The DB mirror trades were not said to be linked to the EU and US sanctions on Russia that were imposed in 2014 over its invasion of Ukraine.

But they continued after the measures were imposed, undermining Western attempts to restrict Russia’s access to foreign capital in order to enforce a ceasefire deal.

The New York authorities said the mirror trades arose from a “corporate culture that allows for short-term profiteering through improper conduct”.

They said DB staff “did not forcefully question these suspicious trades, because they were earning commissions at a time when trading had dramatically slowed” after the 2008 financial crisis.

Analysis

Deutsche Bank crisis tests EU regulation

EU finance ministers insist that the bank's losses are not a systemic threat, but they revive the debate about the safeguards put in place after the financial crisis.

Deutsche Bank under fire in the US

Two separate reports by the US central bank and the Senate have criticised Deutsche Bank for having internal irregularities and for helping investment funds to avoid taxes.

Stolen Russian billions ended up in EU states

Illicit money flowing out of Russia ended up in almost every single EU state, an investigation has found, posing questions on the integrity of Europe’s banking systems.

Facebook to shift ad revenue away from Ireland

Public pressure about low corporate taxes appear to have pressured Facebook to launch plans to stop routing international ad sales through its Dublin-based headquarters in Ireland.

News in Brief

  1. EU adopts 'track-and-trace' tobacco system
  2. Luxembourg appeals Amazon tax decision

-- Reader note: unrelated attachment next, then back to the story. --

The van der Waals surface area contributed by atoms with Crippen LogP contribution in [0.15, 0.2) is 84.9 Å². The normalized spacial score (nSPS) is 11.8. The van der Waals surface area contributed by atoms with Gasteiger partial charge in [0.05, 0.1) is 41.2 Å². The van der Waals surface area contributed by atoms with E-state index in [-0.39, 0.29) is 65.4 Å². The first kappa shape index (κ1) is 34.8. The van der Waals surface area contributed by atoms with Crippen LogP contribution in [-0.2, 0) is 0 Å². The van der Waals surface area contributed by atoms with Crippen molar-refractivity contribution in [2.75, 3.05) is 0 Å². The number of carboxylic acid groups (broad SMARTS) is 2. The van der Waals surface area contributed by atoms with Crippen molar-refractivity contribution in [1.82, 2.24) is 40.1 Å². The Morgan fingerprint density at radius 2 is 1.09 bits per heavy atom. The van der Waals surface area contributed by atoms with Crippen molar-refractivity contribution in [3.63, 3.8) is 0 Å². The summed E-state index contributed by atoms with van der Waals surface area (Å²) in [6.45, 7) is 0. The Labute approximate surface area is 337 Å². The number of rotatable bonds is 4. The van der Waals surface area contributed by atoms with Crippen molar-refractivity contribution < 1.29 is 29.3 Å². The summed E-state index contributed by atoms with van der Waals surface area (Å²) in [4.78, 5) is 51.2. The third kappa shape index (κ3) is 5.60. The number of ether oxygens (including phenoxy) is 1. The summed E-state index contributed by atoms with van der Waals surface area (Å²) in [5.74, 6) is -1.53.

3. EU leaders agree to open phase 2 of Brexit talks
  4. Juncker: May made 'big efforts' on Brexit
  5. Merkel took 'tough' line on Russia at EU summit
  6. EU leaders added line supporting 'two-state' solution
  7. EU leaders agree to 20 European Universities by 2024
  8. Belgian courts end legal proceedings against Puigdemont

Stakeholders' Highlights

  1. Dialogue PlatformThe Gülen Community: Who to Believe - Politicians or Actions?" by Thomas Michel
  2. Plastics Recyclers Europe65% plastics recycling rate attainable by 2025 new study shows
  3. European Heart NetworkCommissioner Andriukaitis' Address to EHN on the Occasion of Its 25th Anniversary
  4. ACCACFOs Risk Losing Relevance If They Do Not Embrace Technology
  5. UNICEFMake the Digital World Safer for Children & Increase Access for the Most Disadvantaged
  6. European Jewish CongressWelcomes Recognition of Jerusalem as the Capital of Israel and Calls on EU States to Follow Suit
  7. Mission of China to the EUChina and EU Boost Innovation Cooperation Under Horizon 2020
  8. European Gaming & Betting AssociationJuncker’s "Political" Commission Leaves Gambling Reforms to the Court
  9. AJC Transatlantic InstituteAJC Applauds U.S. Recognition of Jerusalem as Israel’s Capital City
  10. EU2017EEEU Telecom Ministers Reached an Agreement on the 5G Roadmap
  11. European Friends of ArmeniaEU-Armenia Relations in the CEPA Era: What's Next?
  12. Mission of China to the EU16+1 Cooperation Injects New Vigour Into China-EU Ties

Latest News

  1. Catalonia, Brexit, and Uber on EU agenda This WEEK
  2. Macron and Merkel take tough line on Poland
  3. Eurozone future needs structural reforms, EU leaders told
  4. Showdown EU vote on asylum looking likely for next June
  5. EU stresses unity as it launches next phase of Brexit talks
  6. Polish PM ready for EU sanctions scrap
  7. Dutchman to lead powerful euro working group
  8. EU mulls post-Brexit balance of euro and non-eurozone states